Thus, the Amendment Act is a relevant change and holds a critical implication for the NCT of Delhi, as it is a remarkable development in the local government  and administration of the city, with the potential of affecting the entire nation by establishing an ideal model of a unified municipality system for other states while corresponding the international standards of civic facilities. Municipalities may seem like a local issue but they hold great relevance in a country like India, wherein there is so much diversity and differences, and wherein the general public has its first interaction with its elected government on Municipal and Panchayat levels that have Constitutional recognition.Therefore, it must be people oriented and up to their needs.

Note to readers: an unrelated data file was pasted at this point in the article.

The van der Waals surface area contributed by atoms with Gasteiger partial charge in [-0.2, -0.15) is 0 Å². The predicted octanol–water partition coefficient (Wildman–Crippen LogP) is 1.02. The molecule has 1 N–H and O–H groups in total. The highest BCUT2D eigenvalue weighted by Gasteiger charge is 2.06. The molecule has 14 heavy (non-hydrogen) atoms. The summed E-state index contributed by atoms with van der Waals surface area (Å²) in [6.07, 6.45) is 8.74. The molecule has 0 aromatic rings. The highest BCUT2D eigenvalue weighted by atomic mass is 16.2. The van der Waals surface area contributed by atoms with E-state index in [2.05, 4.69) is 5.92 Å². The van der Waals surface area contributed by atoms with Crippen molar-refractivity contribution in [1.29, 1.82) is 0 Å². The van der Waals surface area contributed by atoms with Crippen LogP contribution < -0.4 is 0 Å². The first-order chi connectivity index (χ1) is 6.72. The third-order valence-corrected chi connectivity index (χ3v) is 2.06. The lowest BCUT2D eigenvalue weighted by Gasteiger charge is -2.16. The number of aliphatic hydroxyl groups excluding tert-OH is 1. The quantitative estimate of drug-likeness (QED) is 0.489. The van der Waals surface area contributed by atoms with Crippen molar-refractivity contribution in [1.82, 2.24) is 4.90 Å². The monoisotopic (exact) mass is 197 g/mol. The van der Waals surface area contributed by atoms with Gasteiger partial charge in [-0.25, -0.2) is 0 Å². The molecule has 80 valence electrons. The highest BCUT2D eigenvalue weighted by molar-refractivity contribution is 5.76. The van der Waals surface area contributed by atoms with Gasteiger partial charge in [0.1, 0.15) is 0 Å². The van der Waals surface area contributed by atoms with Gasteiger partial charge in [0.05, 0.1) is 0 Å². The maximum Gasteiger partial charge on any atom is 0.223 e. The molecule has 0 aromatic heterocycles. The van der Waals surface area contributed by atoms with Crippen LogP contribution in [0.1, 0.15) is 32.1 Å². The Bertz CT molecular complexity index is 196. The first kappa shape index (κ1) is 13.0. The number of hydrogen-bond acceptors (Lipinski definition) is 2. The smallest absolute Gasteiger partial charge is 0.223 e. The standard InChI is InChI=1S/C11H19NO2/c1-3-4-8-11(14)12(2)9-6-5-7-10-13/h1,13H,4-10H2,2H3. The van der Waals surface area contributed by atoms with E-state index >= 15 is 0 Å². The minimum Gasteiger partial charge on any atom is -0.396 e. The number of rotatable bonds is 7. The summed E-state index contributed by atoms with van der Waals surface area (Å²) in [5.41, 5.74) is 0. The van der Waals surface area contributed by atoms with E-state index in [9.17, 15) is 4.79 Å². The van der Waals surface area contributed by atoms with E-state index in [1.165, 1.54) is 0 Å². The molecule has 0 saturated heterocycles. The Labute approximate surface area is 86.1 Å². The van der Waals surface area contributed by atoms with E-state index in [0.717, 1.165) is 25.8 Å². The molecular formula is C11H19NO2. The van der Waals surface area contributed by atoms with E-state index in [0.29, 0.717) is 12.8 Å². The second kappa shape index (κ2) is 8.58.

Henceforth, the objective of instituting an organized and systematized local administration in the Capital of the Country is in operation, with the hopes of achieving it while respecting all the constitutional values and morality. 

  • [1] Bill 92 of 2022.
  • [2] Act 66 of 1957
  • [3] Act 12 of 2011
  • [4] Act 10 of 2022